Those results were confirmed prospectively in a large study published by the same group in 2019.[45] Of the 616 patients evaluated, 522 had CSI GCT and miR371 was evaluated prior to the orchiectomy. In this setting the sensitivity of miR371 was 90.1%, the specificity 94.0%, the PPV 97.2%, and the AUC of the ROC 0.966.

Patients With Metastatic Disease. Several studies have confirmed the high accuracy of circulating miR371 in detecting metastatic disease. In a small retrospective study in pediatric patients with GCT, Murray et al. demonstrated that miR371 and miR302/367 clusters are detectable in the cerebrospinal fluid as well as the serum of these patients with a sensitivity and specificity higher than the classic tumor markers.[46]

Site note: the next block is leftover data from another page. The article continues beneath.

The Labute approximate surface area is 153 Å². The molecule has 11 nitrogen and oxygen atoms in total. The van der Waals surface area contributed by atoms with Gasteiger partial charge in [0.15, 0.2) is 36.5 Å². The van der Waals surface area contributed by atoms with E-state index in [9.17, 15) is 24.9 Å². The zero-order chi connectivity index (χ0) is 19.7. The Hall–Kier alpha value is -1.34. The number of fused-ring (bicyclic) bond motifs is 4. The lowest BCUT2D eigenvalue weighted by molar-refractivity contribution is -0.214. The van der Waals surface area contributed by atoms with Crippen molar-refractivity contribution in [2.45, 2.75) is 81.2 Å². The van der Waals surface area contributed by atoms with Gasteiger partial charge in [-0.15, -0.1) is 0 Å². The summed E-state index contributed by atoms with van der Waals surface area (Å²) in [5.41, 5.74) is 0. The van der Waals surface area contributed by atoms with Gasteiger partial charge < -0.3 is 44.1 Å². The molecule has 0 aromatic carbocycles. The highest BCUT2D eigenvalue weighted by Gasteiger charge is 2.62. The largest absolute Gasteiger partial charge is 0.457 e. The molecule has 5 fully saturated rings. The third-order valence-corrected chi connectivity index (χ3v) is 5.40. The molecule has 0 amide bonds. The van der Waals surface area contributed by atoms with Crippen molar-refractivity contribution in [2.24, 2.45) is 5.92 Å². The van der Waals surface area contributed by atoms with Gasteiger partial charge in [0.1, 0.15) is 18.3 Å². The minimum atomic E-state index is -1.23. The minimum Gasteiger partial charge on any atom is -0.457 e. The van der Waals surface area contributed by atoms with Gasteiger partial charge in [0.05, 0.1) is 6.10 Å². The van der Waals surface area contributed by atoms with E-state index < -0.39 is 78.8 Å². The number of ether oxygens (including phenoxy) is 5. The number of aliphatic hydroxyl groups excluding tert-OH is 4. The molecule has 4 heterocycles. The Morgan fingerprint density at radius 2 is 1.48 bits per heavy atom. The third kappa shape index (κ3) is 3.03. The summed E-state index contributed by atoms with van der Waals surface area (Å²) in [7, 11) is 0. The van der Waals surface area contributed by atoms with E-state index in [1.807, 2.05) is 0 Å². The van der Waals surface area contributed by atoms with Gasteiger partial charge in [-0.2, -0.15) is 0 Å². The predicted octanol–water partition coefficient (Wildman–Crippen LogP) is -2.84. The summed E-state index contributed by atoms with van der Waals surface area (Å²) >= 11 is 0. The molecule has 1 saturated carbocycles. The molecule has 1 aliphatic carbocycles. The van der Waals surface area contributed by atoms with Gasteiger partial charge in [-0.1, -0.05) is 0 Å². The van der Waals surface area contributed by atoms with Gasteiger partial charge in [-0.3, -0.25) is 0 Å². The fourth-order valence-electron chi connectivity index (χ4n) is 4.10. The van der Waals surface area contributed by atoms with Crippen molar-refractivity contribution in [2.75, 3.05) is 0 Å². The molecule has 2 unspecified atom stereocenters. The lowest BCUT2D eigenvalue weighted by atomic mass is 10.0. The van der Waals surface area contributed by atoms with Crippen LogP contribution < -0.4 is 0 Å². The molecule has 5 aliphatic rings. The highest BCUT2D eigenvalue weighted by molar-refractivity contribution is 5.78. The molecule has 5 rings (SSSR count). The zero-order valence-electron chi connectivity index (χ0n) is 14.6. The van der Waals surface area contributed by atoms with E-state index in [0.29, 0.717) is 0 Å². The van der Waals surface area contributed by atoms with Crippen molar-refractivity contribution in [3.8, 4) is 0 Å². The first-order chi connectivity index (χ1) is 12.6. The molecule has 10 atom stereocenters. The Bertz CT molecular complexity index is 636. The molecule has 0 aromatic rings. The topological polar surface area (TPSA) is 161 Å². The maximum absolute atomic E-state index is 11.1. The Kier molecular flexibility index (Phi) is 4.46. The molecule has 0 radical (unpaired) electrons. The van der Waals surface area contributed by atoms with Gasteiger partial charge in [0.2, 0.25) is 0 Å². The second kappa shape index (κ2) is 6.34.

In their retrospective study, Dieckmann et al. evaluated miR371 in 49 patients with metastatic GCT prior to, during and after chemotherapy.[44] The miR371 levels decreased during chemotherapy but no data about detectable miR371 post-chemotherapy and presence of active germ cell malignancy (aGCM) were reported.